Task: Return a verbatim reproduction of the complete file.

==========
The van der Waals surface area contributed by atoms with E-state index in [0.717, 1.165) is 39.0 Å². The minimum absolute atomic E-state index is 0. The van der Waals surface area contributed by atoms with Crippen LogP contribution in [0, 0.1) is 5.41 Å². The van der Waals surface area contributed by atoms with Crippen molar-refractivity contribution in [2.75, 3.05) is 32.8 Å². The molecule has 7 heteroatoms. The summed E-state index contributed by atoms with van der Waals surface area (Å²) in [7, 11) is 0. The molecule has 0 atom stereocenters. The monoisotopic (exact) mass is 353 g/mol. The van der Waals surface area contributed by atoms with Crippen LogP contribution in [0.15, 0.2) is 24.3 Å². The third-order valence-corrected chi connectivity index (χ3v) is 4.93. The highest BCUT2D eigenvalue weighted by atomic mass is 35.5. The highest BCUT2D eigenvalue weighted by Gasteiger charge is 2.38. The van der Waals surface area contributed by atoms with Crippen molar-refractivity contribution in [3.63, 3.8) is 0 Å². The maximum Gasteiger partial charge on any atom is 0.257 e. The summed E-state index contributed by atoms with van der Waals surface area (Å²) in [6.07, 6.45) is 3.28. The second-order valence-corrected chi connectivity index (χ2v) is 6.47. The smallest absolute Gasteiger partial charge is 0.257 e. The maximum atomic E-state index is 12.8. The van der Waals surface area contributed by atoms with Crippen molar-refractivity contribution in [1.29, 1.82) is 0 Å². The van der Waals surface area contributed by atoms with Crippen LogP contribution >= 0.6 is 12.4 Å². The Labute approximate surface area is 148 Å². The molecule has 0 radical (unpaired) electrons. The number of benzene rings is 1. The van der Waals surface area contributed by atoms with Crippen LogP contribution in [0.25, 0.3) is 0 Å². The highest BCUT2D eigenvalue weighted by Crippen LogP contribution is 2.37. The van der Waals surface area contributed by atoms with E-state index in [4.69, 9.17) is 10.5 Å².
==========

The van der Waals surface area contributed by atoms with E-state index in [0.717, 1.165) is 39.0 Å². The minimum absolute atomic E-state index is 0. The van der Waals surface area contributed by atoms with Crippen LogP contribution in [0, 0.1) is 5.41 Å². The van der Waals surface area contributed by atoms with Crippen molar-refractivity contribution in [2.75, 3.05) is 32.8 Å². The molecule has 7 heteroatoms. The summed E-state index contributed by atoms with van der Waals surface area (Å²) in [7, 11) is 0. The molecule has 0 atom stereocenters. The monoisotopic (exact) mass is 353 g/mol. The van der Waals surface area contributed by atoms with Crippen LogP contribution in [0.15, 0.2) is 24.3 Å². The third-order valence-corrected chi connectivity index (χ3v) is 4.93. The highest BCUT2D eigenvalue weighted by atomic mass is 35.5. The highest BCUT2D eigenvalue weighted by Gasteiger charge is 2.38. The van der Waals surface area contributed by atoms with Crippen molar-refractivity contribution in [3.63, 3.8) is 0 Å². The maximum Gasteiger partial charge on any atom is 0.257 e. The summed E-state index contributed by atoms with van der Waals surface area (Å²) in [6.07, 6.45) is 3.28. The second-order valence-corrected chi connectivity index (χ2v) is 6.47. The smallest absolute Gasteiger partial charge is 0.257 e. The maximum atomic E-state index is 12.8. The van der Waals surface area contributed by atoms with Crippen molar-refractivity contribution in [1.29, 1.82) is 0 Å². The van der Waals surface area contributed by atoms with Crippen LogP contribution >= 0.6 is 12.4 Å². The Labute approximate surface area is 148 Å². The molecule has 0 radical (unpaired) electrons. The number of benzene rings is 1. The van der Waals surface area contributed by atoms with Crippen LogP contribution in [0.25, 0.3) is 0 Å². The highest BCUT2D eigenvalue weighted by Crippen LogP contribution is 2.37. The van der Waals surface area contributed by atoms with E-state index in [4.69, 9.17) is 10.5 Å².